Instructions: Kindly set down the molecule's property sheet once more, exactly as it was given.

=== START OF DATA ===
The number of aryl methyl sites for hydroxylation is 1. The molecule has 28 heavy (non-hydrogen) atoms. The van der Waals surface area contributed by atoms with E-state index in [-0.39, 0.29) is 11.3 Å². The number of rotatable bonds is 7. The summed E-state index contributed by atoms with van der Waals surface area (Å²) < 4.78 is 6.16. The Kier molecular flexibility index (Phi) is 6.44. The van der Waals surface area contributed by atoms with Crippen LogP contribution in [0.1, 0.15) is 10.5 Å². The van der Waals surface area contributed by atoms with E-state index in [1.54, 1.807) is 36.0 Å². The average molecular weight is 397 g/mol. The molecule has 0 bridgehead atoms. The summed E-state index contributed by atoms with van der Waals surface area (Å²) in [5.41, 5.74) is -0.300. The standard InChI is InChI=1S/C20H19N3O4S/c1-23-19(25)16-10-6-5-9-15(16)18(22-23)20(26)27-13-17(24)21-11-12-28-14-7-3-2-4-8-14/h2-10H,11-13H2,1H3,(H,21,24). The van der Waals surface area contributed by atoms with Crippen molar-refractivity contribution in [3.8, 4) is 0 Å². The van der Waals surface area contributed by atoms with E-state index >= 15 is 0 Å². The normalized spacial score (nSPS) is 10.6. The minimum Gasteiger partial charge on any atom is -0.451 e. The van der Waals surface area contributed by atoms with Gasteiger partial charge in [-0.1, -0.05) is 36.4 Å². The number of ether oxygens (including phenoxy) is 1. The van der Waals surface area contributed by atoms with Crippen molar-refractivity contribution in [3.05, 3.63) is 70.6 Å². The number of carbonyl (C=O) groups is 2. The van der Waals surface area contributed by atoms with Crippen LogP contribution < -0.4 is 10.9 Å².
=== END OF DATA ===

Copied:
The number of aryl methyl sites for hydroxylation is 1. The molecule has 28 heavy (non-hydrogen) atoms. The van der Waals surface area contributed by atoms with E-state index in [-0.39, 0.29) is 11.3 Å². The number of rotatable bonds is 7. The summed E-state index contributed by atoms with van der Waals surface area (Å²) < 4.78 is 6.16. The Kier molecular flexibility index (Phi) is 6.44. The van der Waals surface area contributed by atoms with Crippen LogP contribution in [0.1, 0.15) is 10.5 Å². The van der Waals surface area contributed by atoms with E-state index in [1.54, 1.807) is 36.0 Å². The average molecular weight is 397 g/mol. The molecule has 0 bridgehead atoms. The summed E-state index contributed by atoms with van der Waals surface area (Å²) in [5.41, 5.74) is -0.300. The standard InChI is InChI=1S/C20H19N3O4S/c1-23-19(25)16-10-6-5-9-15(16)18(22-23)20(26)27-13-17(24)21-11-12-28-14-7-3-2-4-8-14/h2-10H,11-13H2,1H3,(H,21,24). The van der Waals surface area contributed by atoms with Crippen molar-refractivity contribution in [3.8, 4) is 0 Å². The van der Waals surface area contributed by atoms with E-state index >= 15 is 0 Å². The normalized spacial score (nSPS) is 10.6. The minimum Gasteiger partial charge on any atom is -0.451 e. The van der Waals surface area contributed by atoms with Gasteiger partial charge in [-0.1, -0.05) is 36.4 Å². The number of ether oxygens (including phenoxy) is 1. The van der Waals surface area contributed by atoms with Crippen molar-refractivity contribution in [3.05, 3.63) is 70.6 Å². The number of carbonyl (C=O) groups is 2. The van der Waals surface area contributed by atoms with Crippen LogP contribution < -0.4 is 10.9 Å².